1910 New Texas Road, Pittsburgh PA 15239 • 724.519.7304 • eightyacreskitchen.com
What restaurant do you choose when you want delectable, contemporary cuisine that sources fresh and local ingredients? Surely you would head into the heart of the city, right? Not so fast. Eighty Acres Kitchen and Bar in Plum offers a unique restaurant experience—it’s a restaurant with an urban vibe that happens to be located in a suburb.
But you would never know it from the rustic, inviting décor and the rotating eclectic menu. For Don Winkie, the former head chef at the Tuscan Inn on Wildwood Road in Allison Park, and his wife, Amy Schlonski, owning their own restaurant was a dream that has long been in the making. “Doing our own thing was in the back of our minds, but all the forces of life worked on us, and it was hard to get started,” said Schlonski, who is a social worker by day.
But finally the time was right. The couple desired a restaurant with a fresh and original modern concept. While Pittsburgh has many options for good food, the couple knew that there was a dearth of upscale independent restaurants in the eastern suburbs where they resided. “It was very do-it-yourself,” said Schlonski, adding that the whole family worked on the building, the former Vincent’s Pizza Park, to transform it into an urban farmhouse look, with its whitewashed pine and milk painted barn doors.
Inside, the restaurant can accommodate 86, with another 18 at the bar, as well as a private dining space that seats about 30; 30 is also the number of patrons that can be seated on the outdoor patio, weather permitting.
Schlonski describes the restaurant as a marriage of both homey and upscale. “A lot of people are pleasantly surprised about the atmosphere. It’s fresh and it’s casual, but we wanted to make it comfortable to come as you are—if you just got off your bike, come on in, or if you’re dressed up for the evening, come on in!” she says.
An army brat that traveled overseas with his family, Winkie was exposed to international cuisine at an early age, prompting a love of food and cooking.
In the early part of his career, he was recruited by famed chef, John Trejo, Wolfgang Puck’s right hand man to work and train at The Coyote Café at the MGM Grand in Las Vegas. The Coyote Café was owned by celebrity chef Mark Miller – it is a long enduring Santa Fe restaurant. Schlonski is originally from Pittsburgh, but the couple met in New Mexico, where she was a student; they decided to return to the area to raise their family. Though Eighty Acres does not sit on eighty acres, the name was inspired by Winkie’s parents’ goat farm in Missouri. After Winkie’s father retired, he bought an eighty-acre farm, a fulfillment of a dream.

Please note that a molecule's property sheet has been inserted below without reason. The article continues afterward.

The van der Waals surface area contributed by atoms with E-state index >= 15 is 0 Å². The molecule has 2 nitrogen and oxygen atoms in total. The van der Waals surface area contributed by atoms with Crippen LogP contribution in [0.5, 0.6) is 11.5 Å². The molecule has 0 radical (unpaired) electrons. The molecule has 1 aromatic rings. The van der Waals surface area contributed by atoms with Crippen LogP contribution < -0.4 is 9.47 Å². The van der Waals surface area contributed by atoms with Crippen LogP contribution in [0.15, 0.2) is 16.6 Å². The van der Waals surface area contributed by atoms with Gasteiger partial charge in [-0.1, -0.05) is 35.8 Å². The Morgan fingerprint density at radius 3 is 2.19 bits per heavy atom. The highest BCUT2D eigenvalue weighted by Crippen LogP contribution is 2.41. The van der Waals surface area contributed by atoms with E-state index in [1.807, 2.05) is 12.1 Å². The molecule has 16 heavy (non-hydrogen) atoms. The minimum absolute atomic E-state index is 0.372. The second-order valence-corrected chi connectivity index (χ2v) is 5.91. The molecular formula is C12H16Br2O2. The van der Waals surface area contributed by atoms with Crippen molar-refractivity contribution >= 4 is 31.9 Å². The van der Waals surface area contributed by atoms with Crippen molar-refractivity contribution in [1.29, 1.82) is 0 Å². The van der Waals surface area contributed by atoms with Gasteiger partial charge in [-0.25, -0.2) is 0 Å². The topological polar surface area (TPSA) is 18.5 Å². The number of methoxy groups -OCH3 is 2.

“It’s the place where family gathers,” said Schlonski. “He’s since passed away, but the farm is still a significant part of the family identity. It was his resilience and his dream that inspired the name,” she said. The chance they took is paying off. For a restaurant that’s only been on the scene since March of 2014, they’ve already garnered a lot of attention from the local media—all of it positive.
Now, their customers are not only east suburbanites but people from all over the city who make the trek out to Plum to enjoy fresh and original dishes. They intentionally keep the menu limited because they cook fresh every day, and they change it up about 5-6 times per year. “Gone are the days of restaurants that have four page menus,” he said. Some sample dinner items include Braised Wild Boar, which had been a staple at Tuscan Inn; Gerber Amish Chicken Breast; Duck Breast; Pappardelle Bolognese; and Jamison Lamb, sourced from the farm of the same name in Latrobe
Lunch is a mouthwatering selection of salads, entrees, sandwiches and snacks, such as roasted beet salad, crab cakes or jerk shrimp tacos.
The side dishes are equally drool-worthy, such as the Grass Fed Ribeye Steak, accompanied by Gruyere whipped potatoes, roasted Brussels sprouts and herbed compound butter. Or, for Sunday Brunch, how about the shirred Eggs—2 eggs baked in creamed spinach, Yukon potatoes and aged cheddar—perhaps with a little bacon jam, pear & arugula crostini on the side?
An extensive wine list and cocktails menu rounds out the offerings. They also accommodate their vegetarian customers and those on gluten-free diets. The couple’s vision for the future of the restaurant is to continue to grow and to regularly update the menu. “We want to stay current with the restaurant trends, try to keep things fresh; basically, to continue on the road that we are on. In a restaurant, you have to keep changing and evolving what you’re doing,” said Winkie.